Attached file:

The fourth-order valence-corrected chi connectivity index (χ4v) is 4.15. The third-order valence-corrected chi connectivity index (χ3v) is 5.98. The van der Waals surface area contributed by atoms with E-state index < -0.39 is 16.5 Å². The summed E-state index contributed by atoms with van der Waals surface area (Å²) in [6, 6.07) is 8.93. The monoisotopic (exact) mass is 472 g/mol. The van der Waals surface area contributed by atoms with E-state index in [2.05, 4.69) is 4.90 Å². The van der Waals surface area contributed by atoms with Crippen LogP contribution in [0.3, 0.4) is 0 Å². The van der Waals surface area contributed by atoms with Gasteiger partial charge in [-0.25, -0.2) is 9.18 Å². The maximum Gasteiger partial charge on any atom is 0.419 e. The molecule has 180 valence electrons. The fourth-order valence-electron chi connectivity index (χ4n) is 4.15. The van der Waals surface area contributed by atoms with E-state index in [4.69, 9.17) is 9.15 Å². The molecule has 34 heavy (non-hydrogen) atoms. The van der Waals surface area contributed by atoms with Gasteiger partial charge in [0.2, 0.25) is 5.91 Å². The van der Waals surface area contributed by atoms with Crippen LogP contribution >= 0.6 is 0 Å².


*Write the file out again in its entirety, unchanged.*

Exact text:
The fourth-order valence-corrected chi connectivity index (χ4v) is 4.15. The third-order valence-corrected chi connectivity index (χ3v) is 5.98. The van der Waals surface area contributed by atoms with E-state index < -0.39 is 16.5 Å². The summed E-state index contributed by atoms with van der Waals surface area (Å²) in [6, 6.07) is 8.93. The monoisotopic (exact) mass is 472 g/mol. The van der Waals surface area contributed by atoms with E-state index in [2.05, 4.69) is 4.90 Å². The van der Waals surface area contributed by atoms with Crippen LogP contribution in [0.3, 0.4) is 0 Å². The van der Waals surface area contributed by atoms with Gasteiger partial charge in [-0.25, -0.2) is 9.18 Å². The maximum Gasteiger partial charge on any atom is 0.419 e. The molecule has 180 valence electrons. The fourth-order valence-electron chi connectivity index (χ4n) is 4.15. The van der Waals surface area contributed by atoms with E-state index in [4.69, 9.17) is 9.15 Å². The molecule has 34 heavy (non-hydrogen) atoms. The van der Waals surface area contributed by atoms with Gasteiger partial charge in [0.2, 0.25) is 5.91 Å². The van der Waals surface area contributed by atoms with Crippen LogP contribution >= 0.6 is 0 Å².